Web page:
Short Takes: Julia de la Cruz
Julia de la Cruz, originally from Mexico, is a farmworker, an organizer, and a member of the Coalition of Immokalee Workers (CIW). After forging agreements with 14 of the largest food retailers in the U.S.—including Walmart, McDonald’s, Trader Joe’s, and Chipotle—to establish labor standards and fair wages for tomato workers, CIW launched the Fair Food Program, a partnership among growers, farm workers, and retail food companies ensuring fair pay and humane working conditions on participating farms. This interview was conducted in English and Spanish, with Elena Stein, a faith organizer for Alliance for Fair Food, translating.
1. Why have farm workers in the U.S. continually faced unfair wages and inhumane working conditions? The body that was most responsible was not the growers who employ us, but actually the corporations at the very top of the supply chain who use their enormous purchasing power to demand artificially low costs of the produce we harvest. That demand results in growers cutting costs in the one place where they can: labor. And there you get the poverty and exploitation that we have experienced for decades.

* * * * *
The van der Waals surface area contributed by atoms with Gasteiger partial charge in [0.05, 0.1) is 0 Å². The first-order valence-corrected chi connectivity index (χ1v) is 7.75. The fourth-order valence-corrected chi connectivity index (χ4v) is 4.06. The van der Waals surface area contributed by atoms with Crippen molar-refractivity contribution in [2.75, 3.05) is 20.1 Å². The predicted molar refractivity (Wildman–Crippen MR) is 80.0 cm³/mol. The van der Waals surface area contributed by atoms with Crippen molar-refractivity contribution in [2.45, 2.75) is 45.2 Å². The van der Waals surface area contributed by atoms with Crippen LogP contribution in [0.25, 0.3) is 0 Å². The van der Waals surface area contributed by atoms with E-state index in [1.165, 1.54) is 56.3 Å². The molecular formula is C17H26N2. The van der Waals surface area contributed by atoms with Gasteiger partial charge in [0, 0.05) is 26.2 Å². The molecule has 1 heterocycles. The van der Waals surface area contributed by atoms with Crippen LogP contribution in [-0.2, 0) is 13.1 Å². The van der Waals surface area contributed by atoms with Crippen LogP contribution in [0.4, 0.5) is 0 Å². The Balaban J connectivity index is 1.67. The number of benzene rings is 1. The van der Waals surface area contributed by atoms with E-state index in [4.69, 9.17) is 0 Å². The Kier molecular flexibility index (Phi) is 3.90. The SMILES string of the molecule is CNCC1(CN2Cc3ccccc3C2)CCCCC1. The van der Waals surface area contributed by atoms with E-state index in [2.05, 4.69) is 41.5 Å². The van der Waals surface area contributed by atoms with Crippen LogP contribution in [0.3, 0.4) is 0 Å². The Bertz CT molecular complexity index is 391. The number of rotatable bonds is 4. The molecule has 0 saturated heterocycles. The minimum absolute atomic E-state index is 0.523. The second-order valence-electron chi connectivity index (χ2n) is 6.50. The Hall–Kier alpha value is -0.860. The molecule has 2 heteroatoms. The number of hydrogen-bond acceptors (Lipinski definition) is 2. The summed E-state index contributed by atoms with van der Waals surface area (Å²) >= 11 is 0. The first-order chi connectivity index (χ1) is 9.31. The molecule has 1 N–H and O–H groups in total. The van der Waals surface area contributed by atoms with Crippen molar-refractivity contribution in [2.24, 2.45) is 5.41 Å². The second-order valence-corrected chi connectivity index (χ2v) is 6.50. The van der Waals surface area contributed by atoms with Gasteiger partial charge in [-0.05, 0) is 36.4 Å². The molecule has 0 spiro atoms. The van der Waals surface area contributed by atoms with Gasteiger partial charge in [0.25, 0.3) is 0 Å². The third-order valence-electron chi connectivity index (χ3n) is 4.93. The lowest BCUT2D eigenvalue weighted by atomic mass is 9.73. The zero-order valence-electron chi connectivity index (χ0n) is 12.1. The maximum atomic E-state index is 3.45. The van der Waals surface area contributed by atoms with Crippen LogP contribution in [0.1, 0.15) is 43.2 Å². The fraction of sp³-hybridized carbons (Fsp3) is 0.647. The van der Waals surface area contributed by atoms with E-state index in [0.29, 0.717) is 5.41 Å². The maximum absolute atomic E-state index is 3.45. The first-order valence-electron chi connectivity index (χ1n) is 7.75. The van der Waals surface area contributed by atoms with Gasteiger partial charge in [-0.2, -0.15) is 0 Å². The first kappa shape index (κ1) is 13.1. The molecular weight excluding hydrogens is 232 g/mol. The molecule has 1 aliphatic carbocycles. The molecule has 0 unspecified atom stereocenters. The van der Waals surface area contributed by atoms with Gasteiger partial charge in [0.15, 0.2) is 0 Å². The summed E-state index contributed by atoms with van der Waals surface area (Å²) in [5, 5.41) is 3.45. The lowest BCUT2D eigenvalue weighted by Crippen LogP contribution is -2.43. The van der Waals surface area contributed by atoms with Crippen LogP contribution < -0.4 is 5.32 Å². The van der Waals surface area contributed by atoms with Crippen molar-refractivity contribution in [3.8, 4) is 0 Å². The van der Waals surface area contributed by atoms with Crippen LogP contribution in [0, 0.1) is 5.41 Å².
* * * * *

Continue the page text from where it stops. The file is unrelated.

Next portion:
2. Does it help farm workers if consumers stop purchasing products that are grown in bad working conditions? More and more we hear this idea of voting with your fork: this idea that consumers affect conditions based on how they use their dollar. But the truth is that if somebody chooses to refrain from buying a good, the impact really won’t be felt by corporations such that they’ll be forced to change their policies. But corporations will be impacted and forced to change their policies when a worker-led campaign forces them.